Debt has been growing faster than household incomes
A Bank of England research paper from June of 2017 suggests that consumer borrowing has grown by 10.3% between April 2016 and April 2017, primarily from credit cards and car financing.
The Bank of England’s Financial Stability Report (dated June 2017) reviews the overall borrowing risk of the nation, particularly with the recent years’ of relaxed and lending conditions - favourable conditions which have appeared to have reached their twilight.
Something that the report mentions but is most certainly well known by home-owners is that the report admits that current UK household indebtedness has been directly impacted by the historically high prices of houses in the UK. Also, another point that will come as absolutely no surprise is that households with high debt servicing ratios (DSR) are more likely to encounter repayment difficulties, and that if an increase in unemployment were to happen it could double the quantity of what the report calls ‘vulnerable’ households.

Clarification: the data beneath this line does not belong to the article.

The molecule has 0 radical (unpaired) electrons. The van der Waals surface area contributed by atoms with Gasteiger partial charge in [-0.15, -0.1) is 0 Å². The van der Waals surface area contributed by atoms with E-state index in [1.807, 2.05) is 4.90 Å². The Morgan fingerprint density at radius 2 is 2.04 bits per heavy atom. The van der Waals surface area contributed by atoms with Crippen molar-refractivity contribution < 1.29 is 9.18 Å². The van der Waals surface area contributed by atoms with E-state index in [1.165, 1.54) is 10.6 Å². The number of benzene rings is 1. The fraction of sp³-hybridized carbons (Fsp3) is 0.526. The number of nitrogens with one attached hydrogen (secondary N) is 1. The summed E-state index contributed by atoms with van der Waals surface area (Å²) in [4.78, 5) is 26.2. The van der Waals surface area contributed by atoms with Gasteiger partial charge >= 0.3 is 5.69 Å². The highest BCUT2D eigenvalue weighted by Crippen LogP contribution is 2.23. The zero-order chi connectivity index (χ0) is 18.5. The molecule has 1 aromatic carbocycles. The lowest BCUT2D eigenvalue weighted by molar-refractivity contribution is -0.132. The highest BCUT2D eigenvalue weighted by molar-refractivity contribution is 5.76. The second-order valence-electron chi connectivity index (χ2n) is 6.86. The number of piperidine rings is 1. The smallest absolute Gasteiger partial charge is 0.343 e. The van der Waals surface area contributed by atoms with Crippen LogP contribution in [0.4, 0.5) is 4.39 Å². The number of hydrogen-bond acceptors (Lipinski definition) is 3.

The report reiterates the Bank of England’s recommendation from last year that lending institutions must maintain good practice and prevent the lending to potentially vulnerable customers. It is through mortgage lending that the UK lenders are most at risk from. This has mostly been done to level that that the Bank of England is satisfied with, the report says. While the report communicates that lending institutions are in strong capital positions and are protected through regulation against over-lending, what should be of value for borrowers to know is that there is a pattern that unsecured borrowing (those not backed by assets such as credit cards) has been on the rise, and should a downturn be encountered by the UK it could pose risks for borrowers as well as lenders. A downturn in this case could be either the unprepared rise in mortgage interest rates, a fall in income though a pending recession and associated unemployment.